1. E. Palavecino, “Clinical, epidemiological, and laboratory aspects of methicillin-resistant Staphylococcus aureus (MRSA) infections,” Methods in Molecular Biology, vol. 391, pp. 1–19, 2007. View at Publisher · View at Google Scholar · View at Scopus
  2. M. O. Ahmed, A. K. Elramalli, S. G. Amri, A. R. Abuzweda, and Y. M. Abouzeed, “Isolation and screening of methicillin-resistant Staphylococcus aureus from health care workers in libyan hospitals,” Eastern Mediterranean Health Journal, vol. 18, no. 1, pp. 37–42, 2012. View at Scopus
  3. O. D. Fayomi, E. I. O. Oyediran, A. T. Adeyemo, and A. T. Oyekale, “Prevalence and antibiotic resistance pattern of methicillin- resistant Staphylococcus aureus among in-patients at a tertiary health facility in Ido-Ekiti, Nigeria,” International Journal of Laboratory Medicine, vol. 4, no. 2, 2011.
  4. H. F. Chambers, “The changing epidemiology of Staphylococcus aureus?” Emerging Infectious Diseases, vol. 7, no. 2, pp. 178–182, 2001. View at Scopus
  5. A. K. Ako-Nai, O. Taiwo, A. Ebri, and M. O. Adeniran, “Bacterial isolates involved in cases of septicaemia in a Nigerian hospital,” East African Medical Journal, vol. 67, no. 6, pp. 407–412, 1990. View at Scopus
  6. F. E. Emele, M. I. Izomoh, and E. Alufohai, “Microorganisms associated with wound infection in Ekpoma, Nigeria,” West African Journal of Medicine, vol. 18, no. 2, pp. 97–100, 1999. View at Scopus
  7. C. N. Unachukwu, O. K. Obunge, and O. J. Odia, “The bacteriology of diabetic foot ulcers in Port Harcourt, Nigeria,” Nigerian Journal of Medicine, vol. 14, no. 2, pp. 173–176, 2005. View at Scopus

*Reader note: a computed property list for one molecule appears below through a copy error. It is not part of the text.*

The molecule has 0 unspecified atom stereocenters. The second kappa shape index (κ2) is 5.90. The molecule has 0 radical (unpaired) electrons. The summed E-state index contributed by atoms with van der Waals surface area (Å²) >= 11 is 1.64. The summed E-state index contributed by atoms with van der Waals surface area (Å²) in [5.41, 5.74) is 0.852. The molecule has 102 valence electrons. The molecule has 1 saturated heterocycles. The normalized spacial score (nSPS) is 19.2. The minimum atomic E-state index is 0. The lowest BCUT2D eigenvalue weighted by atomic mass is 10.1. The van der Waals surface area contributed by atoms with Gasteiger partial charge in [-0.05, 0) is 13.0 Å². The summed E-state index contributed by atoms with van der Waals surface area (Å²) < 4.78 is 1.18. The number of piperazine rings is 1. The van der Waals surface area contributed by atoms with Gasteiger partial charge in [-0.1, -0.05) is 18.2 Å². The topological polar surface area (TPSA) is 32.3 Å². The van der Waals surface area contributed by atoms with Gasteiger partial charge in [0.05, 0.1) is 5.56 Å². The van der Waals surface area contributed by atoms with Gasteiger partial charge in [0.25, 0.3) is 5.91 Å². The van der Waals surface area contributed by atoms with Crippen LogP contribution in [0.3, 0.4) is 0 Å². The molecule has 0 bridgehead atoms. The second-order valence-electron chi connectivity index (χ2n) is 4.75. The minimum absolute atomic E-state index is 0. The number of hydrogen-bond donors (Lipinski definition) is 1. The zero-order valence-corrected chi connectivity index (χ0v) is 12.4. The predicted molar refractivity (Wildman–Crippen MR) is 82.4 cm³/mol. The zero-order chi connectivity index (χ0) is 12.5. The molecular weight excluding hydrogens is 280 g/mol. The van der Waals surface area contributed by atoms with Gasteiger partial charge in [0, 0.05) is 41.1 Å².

8. R. Coello, J. Jimenez, M. Garcia et al., “Prospective study of infection, colonization and carriage of methicillin-resistant Staphylococcus aureus in an outbreak affecting 990 patients,” European Journal of Clinical Microbiology and Infectious Diseases, vol. 13, no. 1, pp. 74–81, 1994. View at Scopus
  9. P. H. Krumperman, “Multiple antibiotic resistance indexing of Escherichia coli to identify high-risk sources of fecal contamination of foods,” Applied and Environmental Microbiology, vol. 46, no. 1, pp. 165–170, 1983. View at Scopus
  10. S. Paul, R. L. Bezbaruah, M. K. Roy, and A. C. Ghosh, “Multiple antibiotic resistance (MAR) index and its reversion in Pseudomonas aeruginosa,” Letters in Applied Microbiology, vol. 24, no. 3, pp. 169–171, 1997. View at Scopus
  11. E. C. Ikeh, “Methicillin resistant Staphylococcus aureus at Jos University Teaching Hospital,” African Journal of Clinical and Experimental Microbiology, vol. 4, no. 1, pp. 52–62, 2003.
  12. B. O. K. Nwakwo, S. Abdulhadi, A. Magagi, and G. Ihesiulor, “Methicillin-resistant Staphylococcus aureus and their antibiotic susceptibility pattern in Kano, Nigeria,” African Journal of Clinical and Experimental Microbiology, vol. 11, no. 1, pp. 1595–1689, 2010.
  13. S. S. Taiwo, B. A. Onile, and A. A. Akanbi, “Methicillin resistant Staphylococcus aureus (MRSA) isolates in Ilorin, Nigeria,” African Journal of Clinical and Experimental Microbiology, vol. 5, no. 2, pp. 189–197, 2004.
  14. A. Shittu, O. Oyedara, F. Abegunrin et al., “Characterization of methicillin susceptible and resistant staphylococci in the cinical setting: a multicentre study in Nigeria,” BMC Infectious Diseases, vol. 12, article 286, 2012.
  15. J. M. Andrews, “BSAC standardized disc susceptibility testing method (version 7),” Journal of Antimicrobial Chemotherapy, vol. 62, no. 2, pp. 256–278, 2008. View at Publisher · View at Google Scholar · View at Scopus
  16. J. J. Weems Jr., “The many faces of Staphylococcus aureus infection: recognizing and managing its life-threatening manifestations,” Postgraduate Medicine, vol. 110, no. 4, pp. 24–36, 2001. View at Scopus
  17. S. Gross-Schulman, D. Dassey, L. Mascola, and C. Anaya, “Community-acquired methicillin-resistant Staphylococcus aureus,” Journal of the American Medical Association, vol. 280, no. 5, pp. 421–422, 1998. View at Publisher · View at Google Scholar · View at Scopus